Two connections with literary theory and, more generally, poetics can be made at this point. First, SW's approach aligns them with that of E.D. Hirsch, to whom their emphasis on the non?demonstrative nature of the link between semantic representation and thought would be congenial. Recall, for example, this passage from The Aims of Interpretation, where Hirsch's "meaning" is roughly equivalent to SW's "thought":

"Speech-act theory, in the form developed by Grice and Strawson, reasserts the linguistic priority of intention and hence of mind. It asserts the indeterminacy and hence the partial independence of meaning with respect to form and to convention. It follows that a guess [an abduction - TP] about intention is in principle a permanent feature of interpretation which no methodological system [e.g., of stylistics - TP] could ever remove. The guess itself cannot be fully determined by stylistic features, nor can stylistic features definitely confirm the guess concerning intended meaning" (p. 71).

Second, SW's approach would oppose them (like Hirsch) to such practitioners of stylistics as Roger Fowler and his associates (Fowler et al. 1979; Kress and Hodge 1979) who do indeed seem to think both that we could lengthen sentences to the point where they completely and unambiguously express our thoughts and also that this would be a desirable practice, since it would reduce likelihood of communicative failure. SW would agree that, on their own approach, it is communicative success rather than communicative failure which requires explanation (p. 45) but they do not agree that increasing the explicitness of our sentences is a possible, necessary or desirable way of achieving such success. (See endnote 4)

To return to SW. They spend a good part of their first chapter building an account of context which avoids what they see as the weaknesses of the mutual knowledge approach to context. The leading idea is to analyze saying via showing (ostension) where what is ostended by a speaker comes with a tacit guarantee of relevance to the hearer. The upshot is a definition of ostensive-inferential communication in which "the communicator produces a stimulus which makes it mutually manifest to communicator and audience that the communicator intends, by means of this stimulus, to make manifest or more manifest to the audience a set of assumptions { I }" (p. 63). In this definition, an assumption is taken to be something an individual is capable of mentally representing and accepting as true.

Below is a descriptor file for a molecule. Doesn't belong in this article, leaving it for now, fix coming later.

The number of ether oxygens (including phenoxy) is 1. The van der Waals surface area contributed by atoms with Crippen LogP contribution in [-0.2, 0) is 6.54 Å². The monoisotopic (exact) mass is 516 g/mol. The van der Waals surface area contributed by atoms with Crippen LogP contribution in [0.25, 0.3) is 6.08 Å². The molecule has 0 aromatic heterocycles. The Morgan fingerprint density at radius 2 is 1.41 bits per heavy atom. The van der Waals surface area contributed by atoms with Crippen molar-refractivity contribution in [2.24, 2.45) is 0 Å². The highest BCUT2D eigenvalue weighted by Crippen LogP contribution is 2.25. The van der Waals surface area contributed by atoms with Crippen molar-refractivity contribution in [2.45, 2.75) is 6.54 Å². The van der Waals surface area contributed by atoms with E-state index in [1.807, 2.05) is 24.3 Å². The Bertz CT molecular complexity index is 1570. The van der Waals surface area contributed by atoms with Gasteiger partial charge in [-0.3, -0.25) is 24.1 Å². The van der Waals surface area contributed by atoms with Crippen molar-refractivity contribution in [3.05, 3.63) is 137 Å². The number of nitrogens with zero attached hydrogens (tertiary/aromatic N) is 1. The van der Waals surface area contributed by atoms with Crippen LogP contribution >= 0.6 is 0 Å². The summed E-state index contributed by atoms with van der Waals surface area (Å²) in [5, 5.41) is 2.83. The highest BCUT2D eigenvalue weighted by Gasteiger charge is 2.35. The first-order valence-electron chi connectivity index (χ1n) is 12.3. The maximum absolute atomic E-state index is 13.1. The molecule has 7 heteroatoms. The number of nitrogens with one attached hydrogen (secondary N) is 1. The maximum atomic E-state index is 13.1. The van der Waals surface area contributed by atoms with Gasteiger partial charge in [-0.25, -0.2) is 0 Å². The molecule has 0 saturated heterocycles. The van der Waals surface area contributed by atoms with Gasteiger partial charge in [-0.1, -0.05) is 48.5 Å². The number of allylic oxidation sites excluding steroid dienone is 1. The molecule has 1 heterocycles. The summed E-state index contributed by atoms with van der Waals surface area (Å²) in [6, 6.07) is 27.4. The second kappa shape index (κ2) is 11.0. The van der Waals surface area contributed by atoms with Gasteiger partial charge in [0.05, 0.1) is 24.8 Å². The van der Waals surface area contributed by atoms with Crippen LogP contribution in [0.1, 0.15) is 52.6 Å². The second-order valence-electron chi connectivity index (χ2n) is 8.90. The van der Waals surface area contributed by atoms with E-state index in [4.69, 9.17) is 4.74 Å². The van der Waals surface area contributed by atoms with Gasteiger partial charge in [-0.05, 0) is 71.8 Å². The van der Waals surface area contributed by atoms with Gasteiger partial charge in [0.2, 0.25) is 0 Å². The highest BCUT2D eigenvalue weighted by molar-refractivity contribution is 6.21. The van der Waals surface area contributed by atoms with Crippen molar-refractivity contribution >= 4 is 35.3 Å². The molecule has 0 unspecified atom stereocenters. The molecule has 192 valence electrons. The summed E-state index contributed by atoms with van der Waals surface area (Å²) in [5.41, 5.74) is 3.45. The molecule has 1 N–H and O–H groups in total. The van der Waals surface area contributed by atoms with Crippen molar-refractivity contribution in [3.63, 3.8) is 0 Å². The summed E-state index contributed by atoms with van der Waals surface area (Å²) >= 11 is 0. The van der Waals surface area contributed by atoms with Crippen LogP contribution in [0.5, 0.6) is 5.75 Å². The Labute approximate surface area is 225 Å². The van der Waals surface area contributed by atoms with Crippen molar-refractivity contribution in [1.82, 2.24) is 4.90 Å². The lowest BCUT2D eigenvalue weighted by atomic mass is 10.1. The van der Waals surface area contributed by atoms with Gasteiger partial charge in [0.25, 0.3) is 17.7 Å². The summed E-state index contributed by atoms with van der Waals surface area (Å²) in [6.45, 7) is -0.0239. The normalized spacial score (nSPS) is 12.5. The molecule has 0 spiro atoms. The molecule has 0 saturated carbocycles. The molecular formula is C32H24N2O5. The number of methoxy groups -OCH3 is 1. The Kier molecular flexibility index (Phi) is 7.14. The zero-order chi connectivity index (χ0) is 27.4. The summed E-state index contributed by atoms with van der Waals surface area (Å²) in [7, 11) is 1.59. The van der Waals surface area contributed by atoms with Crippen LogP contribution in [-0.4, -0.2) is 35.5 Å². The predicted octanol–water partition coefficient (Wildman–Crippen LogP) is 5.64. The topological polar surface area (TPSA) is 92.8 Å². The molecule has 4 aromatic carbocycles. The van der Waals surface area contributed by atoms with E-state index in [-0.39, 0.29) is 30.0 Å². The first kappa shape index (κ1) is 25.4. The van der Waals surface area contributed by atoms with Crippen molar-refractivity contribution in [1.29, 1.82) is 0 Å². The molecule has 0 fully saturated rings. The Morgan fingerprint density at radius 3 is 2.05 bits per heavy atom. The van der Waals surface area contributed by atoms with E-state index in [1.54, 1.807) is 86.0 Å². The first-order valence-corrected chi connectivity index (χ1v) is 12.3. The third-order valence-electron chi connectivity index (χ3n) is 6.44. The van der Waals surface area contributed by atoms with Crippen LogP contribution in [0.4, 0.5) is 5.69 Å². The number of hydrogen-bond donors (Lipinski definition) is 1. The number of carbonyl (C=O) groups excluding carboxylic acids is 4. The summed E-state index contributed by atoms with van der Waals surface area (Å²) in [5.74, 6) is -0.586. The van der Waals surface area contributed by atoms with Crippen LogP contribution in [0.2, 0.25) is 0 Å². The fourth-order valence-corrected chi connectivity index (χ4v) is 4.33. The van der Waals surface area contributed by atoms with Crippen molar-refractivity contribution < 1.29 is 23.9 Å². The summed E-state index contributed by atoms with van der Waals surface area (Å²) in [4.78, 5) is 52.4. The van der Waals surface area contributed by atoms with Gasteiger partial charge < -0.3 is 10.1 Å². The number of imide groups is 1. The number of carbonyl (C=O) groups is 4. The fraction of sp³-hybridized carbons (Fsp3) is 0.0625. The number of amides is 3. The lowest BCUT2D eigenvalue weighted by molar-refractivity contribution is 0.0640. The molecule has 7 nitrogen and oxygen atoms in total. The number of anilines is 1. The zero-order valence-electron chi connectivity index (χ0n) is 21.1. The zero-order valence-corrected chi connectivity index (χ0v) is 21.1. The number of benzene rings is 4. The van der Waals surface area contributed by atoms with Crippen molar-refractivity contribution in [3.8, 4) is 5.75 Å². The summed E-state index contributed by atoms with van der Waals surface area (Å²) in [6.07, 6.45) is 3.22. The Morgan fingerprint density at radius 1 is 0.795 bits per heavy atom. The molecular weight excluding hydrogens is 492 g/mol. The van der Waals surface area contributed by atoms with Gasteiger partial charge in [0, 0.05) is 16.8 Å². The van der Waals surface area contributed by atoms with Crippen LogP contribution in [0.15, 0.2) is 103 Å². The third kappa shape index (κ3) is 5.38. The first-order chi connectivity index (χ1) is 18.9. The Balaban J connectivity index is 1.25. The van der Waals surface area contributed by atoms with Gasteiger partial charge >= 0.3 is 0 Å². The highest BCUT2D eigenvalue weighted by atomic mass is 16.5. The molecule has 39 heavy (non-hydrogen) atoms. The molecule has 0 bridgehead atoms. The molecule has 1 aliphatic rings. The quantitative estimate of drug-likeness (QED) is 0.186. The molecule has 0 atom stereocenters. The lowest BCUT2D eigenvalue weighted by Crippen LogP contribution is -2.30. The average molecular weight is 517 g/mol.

Though SW deny that the inference from semantic representation to thought expressed is a demonstrative inference, they do believe that deductive inference plays a part in utterance understanding and they devote the second chapter of their book to a sketch of their theory of deductive inference. They need such a theory for the straightforward reason that, on most accounts of deductive inference, inferences from sets of premises newly conjoined in a hearer's mind (as new information in the context of old information) expand to infinity and total triviality. On both those counts, any account of deductive inference with such consequences must be psychologically implausible. They propose to solve this problem by means of a model of deduction, claimed to be psychologically realistic, in which introduction rules are barred and only elimination rules permitted. So in their model of our deductive device (which they see as operating spontaneously, unconsciously and automatically), it is not possible to derive the assumption P or Q from the assumption P. It is only possible to deploy elimination rules, such as conjunctive modus ponens and disjunctive modus ponens (p. 99) . In support of their claim that such a model of deduction is psychologically realistic, they cite Rips (1983).

The function of the deductive device within the overall context of non-demonstrative inference is to derive the contextual effects of newly presented information { P } in a context of old information { C }. The most important subclass of contextual effects are contextual implications, defined as follows (see endnote 5 for other sub-classes of contextual effects):

A set of assumptions {P} contextually implies an assumotion {Q} in the context {C} if
  1. the union of {p} and {c} non-trivially implies Q
  2. {P} does not non-trivially inply Q, and
  3. {C} does not non-trivially imply Q

SW are now in a position to characterize their central notion of relevance in terms of the generation of contextual effects, and the discussion of relevance provides the subject matter of Chapter 3.